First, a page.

I am not claiming any kind of unique ability to trust; in fact, I’ll claim the opposite. I admittedly am a very weak and often undisciplined person. I have never been “religious” simply because I fail at it so miserably. I require loads of grace, even to get through one day. Part of the grace that I have been given is the knowledge that God is there, and that I have to trust Him, no matter what.

I am often unable to put on that strong, “man of faith” persona that some people expect from Christians. I don’t think trust requires us to be brave or strong at all. Trust by definition requires us to be weak, to recognize that we’re completely helpless without God. There are times when I am totally freaking out. I have occasional panic attacks. I have suffered from nearly every stress-related condition you can think of. However, deep down I know without a doubt that God is there, and I have no choice but to trust Him, even — or perhaps especially — in the darkest moments.


  1. Think back to your childhood; how did you learn to trust?
  2. When has your ability to trust been really put to the test?

Aug 26 2010

Trust And Obey

In Sunday School, we used to sing this song:

When we walk with the Lord
In the light of his word,
What a glory he sheds on our way!
While we do his good will,
He abides with us still,
And with all who will trust and obey.

Trust and obey, for there’s no other way
to be happy in Jesus, but to trust and obey.
~ Lyrics by  John H. Sammis, 1846-1919

It’s a very interesting little song. If you look at the words, you can see that it would be easy to give the song a legalistic twist so that the message becomes, “If we don’t trust God enough and fail to obey Him, He won’t abide with us.” Unfortunately, far too many of us have been subjected to this kind of bullshit, which is definitely a contradiction to Romans 8:38,39. Fortunately, no one close to me saw fit to pile this kind of legalism on me as a child. There were a few legalists in the area, but I knew enough to be able to shake off their craziness.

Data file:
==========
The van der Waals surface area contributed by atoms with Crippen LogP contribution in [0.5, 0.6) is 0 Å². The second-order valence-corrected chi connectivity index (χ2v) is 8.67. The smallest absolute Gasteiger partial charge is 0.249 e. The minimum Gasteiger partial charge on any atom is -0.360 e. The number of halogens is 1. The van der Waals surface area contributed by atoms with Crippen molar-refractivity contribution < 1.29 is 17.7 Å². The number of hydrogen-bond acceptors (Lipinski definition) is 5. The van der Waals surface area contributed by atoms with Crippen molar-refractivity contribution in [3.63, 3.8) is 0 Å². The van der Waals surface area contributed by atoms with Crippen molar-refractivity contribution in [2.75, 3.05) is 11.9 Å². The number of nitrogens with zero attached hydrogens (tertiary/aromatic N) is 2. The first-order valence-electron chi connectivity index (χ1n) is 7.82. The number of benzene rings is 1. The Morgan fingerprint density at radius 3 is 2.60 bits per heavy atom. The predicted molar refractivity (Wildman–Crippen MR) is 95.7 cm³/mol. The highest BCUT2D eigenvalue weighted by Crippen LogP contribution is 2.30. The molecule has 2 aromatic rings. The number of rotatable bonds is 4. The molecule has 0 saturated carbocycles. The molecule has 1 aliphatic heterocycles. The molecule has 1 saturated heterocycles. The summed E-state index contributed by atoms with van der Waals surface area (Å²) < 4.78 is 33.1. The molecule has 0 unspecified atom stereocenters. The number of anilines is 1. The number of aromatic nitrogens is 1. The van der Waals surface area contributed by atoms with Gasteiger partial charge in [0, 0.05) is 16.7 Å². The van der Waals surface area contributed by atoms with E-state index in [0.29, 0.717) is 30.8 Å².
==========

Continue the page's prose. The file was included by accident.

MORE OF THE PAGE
The message of this song, as I understood it as a child, is this: We can obey God, because we can always trust Him. If we ask for bread, He won’t give us a rock (Matt. 7:9). Obedience is not so that God will be happy with us, obedience is so that we will be happy. Our lives simply work better when we operate according to God’s direction.

This, of course, is one of the main messages of the Old Testament. It seems that nearly every story, from Adam and Eve to Noah, Abraham and Moses, repeated this theme – God could be obeyed, because He could be trusted.

There’s an old story that I’ve heard over the years about a hiker who falls off a cliff only to grab on to a lone tree branch sticking out over the abyss. The hiker begins screaming, “Help! Is anybody up there?”

After what seems like hours, a booming voice answers, “I’m here.”

“Who are you?” the hiker yells.

“I’m God.”

“Can you help me?”

“Yes. First, let go of the branch.”

The hiker takes several moments to consider this, and finally yells, “Is anybody else up there?”

God is not capricious. He doesn’t ask us to jump through hoops or make sacrifices simply for His amusement. Sometimes obedience is so we can accomplish one of the “good works” that God has prepared for us (Eph. 2:10); often, however, I suspect it is simply for our own good, so that we avoid or be rescued from our own “cliff-hangers.” In other words, it’s so we can enjoy abundant, happier lives.

Being able to obey – even when it seems our only option – is sometimes difficult. However, if we know God and believe that He loves us, and that He can be trusted, it becomes easier to “let go of the branch.”